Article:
These days, the computer gaming industry appears to be more popular than ever, with competitive eSports tournaments filling stadiums around the world. The 2019 Global Games Market Report from Newzoo estimates that the US games market will generate $36.9 billion this year following a 13.9% annual growth rate. However, some question whether the core essence of PC gaming has changed due to profiteering, and is it resulting in a decline of quality?
As with any industry that quickly becomes highly lucrative, the PC gaming industry risks being diluted by both corporations and players looking to make a quick buck. Nowadays, it’s becoming increasingly common for players to look towards PC gaming as a means of income rather than simple entertainment. This results in game developers increasingly focusing on the cash incentive side of games rather than on complex and immersive storylines.
The problem of financial incentives
Making money from playing games online is not a new concept. For years, online gambling and casino sites have competed to offer the best payouts and bonus spins, hoping to attract more customers. However, only recently have these financial incentives begun to leak into the online gaming community. No longer is it simply about being the best player or achieving the highest score – now it’s about making – and sometimes spending – the most money.
A detailed writeup on Kotaku delves into the myriad of problems that BioWare faced during the production of its 2017 offering Anthem, which ended up as a flop. Over its seven years of production, changes in the PC gaming industry resulted in a final game that wasn’t well-received by a new generation of gamers. Despite the game having excellent graphics, a strong storyline, and impressive gameplay, it simply didn’t fit into what modern gamers were looking for in the new gaming landscape.
These days, online role-playing games are often tailored to ensure players stay online for longer periods of time, performing repetitive ‘grinding’ activities to improve their characters. Sometimes, players are incentivized to speed up this process by spending real-life money – a trend that has drawn widespread criticism and controversy. Similarly, loot boxes – an even more contentious subject – have been criticized to the point of even being banned in some countries. New gamers are being taught that ‘skills’ and ‘upgrades’ are things that can be bought, rather than earned through hard work and skill development – a worrying trend that could spill over into real-life.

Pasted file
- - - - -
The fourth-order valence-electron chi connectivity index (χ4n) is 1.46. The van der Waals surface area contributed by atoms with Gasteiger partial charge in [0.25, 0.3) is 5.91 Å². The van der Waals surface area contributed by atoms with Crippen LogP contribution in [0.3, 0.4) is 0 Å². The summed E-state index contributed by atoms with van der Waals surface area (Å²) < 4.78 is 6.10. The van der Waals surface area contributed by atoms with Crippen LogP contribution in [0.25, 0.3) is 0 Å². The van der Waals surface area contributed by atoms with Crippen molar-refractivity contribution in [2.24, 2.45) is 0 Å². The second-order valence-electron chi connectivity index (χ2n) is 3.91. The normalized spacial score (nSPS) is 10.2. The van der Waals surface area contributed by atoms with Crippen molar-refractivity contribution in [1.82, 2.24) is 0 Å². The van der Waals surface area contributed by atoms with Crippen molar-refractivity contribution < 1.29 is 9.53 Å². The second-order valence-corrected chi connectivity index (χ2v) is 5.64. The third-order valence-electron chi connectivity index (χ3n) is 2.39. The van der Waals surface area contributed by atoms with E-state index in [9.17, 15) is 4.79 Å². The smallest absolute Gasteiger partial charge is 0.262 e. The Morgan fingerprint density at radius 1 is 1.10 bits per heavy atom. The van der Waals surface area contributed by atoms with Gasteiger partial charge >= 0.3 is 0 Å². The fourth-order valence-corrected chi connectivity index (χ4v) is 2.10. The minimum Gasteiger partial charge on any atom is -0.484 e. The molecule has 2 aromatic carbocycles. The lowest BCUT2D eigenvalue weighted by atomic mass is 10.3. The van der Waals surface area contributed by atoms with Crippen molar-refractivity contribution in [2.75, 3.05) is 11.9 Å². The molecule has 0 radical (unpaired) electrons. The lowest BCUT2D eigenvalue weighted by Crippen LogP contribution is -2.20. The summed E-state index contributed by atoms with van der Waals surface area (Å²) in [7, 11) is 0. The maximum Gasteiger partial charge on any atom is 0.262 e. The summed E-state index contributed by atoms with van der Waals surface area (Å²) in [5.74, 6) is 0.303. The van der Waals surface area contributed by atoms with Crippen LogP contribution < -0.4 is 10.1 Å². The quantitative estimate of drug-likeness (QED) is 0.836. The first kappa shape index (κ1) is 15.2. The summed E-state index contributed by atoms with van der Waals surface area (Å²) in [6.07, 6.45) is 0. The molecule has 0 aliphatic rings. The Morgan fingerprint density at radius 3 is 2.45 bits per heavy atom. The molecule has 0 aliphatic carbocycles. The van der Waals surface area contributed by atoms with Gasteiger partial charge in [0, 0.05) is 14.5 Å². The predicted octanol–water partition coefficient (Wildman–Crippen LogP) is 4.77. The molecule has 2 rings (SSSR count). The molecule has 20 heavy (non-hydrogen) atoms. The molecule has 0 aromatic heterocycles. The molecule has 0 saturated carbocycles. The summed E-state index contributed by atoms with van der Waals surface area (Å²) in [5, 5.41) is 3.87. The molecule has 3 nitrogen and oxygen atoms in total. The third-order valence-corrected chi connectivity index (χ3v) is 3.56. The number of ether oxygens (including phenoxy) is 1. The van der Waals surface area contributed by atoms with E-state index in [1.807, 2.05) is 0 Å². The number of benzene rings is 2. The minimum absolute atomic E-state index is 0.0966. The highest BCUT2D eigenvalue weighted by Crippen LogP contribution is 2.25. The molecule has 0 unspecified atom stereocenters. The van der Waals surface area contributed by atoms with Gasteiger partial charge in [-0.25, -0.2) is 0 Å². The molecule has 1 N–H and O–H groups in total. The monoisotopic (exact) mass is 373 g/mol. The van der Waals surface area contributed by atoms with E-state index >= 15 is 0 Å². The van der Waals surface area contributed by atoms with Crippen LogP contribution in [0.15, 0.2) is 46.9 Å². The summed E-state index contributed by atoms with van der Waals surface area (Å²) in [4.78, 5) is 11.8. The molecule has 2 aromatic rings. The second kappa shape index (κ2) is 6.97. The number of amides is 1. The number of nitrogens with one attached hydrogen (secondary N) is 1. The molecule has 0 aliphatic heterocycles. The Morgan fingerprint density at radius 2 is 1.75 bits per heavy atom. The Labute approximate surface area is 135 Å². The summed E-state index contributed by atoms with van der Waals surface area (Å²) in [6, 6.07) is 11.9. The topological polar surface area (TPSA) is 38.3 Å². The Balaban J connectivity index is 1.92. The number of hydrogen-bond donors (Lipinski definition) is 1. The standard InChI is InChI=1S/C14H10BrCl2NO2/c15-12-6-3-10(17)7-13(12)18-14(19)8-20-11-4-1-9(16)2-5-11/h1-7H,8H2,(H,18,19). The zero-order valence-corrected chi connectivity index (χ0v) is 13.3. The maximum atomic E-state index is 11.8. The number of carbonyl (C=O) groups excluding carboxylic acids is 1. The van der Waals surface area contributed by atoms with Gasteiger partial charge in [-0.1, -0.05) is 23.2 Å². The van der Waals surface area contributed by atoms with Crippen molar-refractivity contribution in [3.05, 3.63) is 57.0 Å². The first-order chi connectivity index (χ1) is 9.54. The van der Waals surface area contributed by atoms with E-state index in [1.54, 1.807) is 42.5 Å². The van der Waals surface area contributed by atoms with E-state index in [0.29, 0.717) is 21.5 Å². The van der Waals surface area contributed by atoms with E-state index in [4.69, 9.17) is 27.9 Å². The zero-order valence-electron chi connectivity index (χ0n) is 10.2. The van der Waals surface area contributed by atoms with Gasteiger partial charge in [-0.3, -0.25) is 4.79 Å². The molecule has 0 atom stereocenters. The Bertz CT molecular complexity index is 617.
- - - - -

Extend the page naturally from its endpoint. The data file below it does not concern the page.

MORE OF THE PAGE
Gaming or gambling?
So the question is – are modern PC games slowly becoming more akin to gambling than entertainment? It doesn’t take too much of a stretch to see how many in-game purchases work like the flashing lights of a casino. Last year, research from two psychology institutes in New Zealand revealed how “randomized in-game reward mechanisms” were essentially a form of gambling. Following on from the research and similar reports, Belgium banned loot boxes this year and prompted US senator Josh Hawley to call for similar bans in America.
Game developers argue that loot boxes don’t constitute gambling since players cannot ‘cash out’ the prizes as real money. However, interviews with players reveal that the majority of respondents feel that loot boxes are a form of gambling, due in large part to the fact that you often don’t know what you’re buying.
The problem of financial incentives in games has already begun to reveal itself, with several new titles suffering from reduced sales. One would hope that this results in more progressive studios addressing the situation and developing games that incentivize competition rather than an expenditure. However, such a change will also require gamers to collectively reject the growing trend of ‘gambling elements’ in games.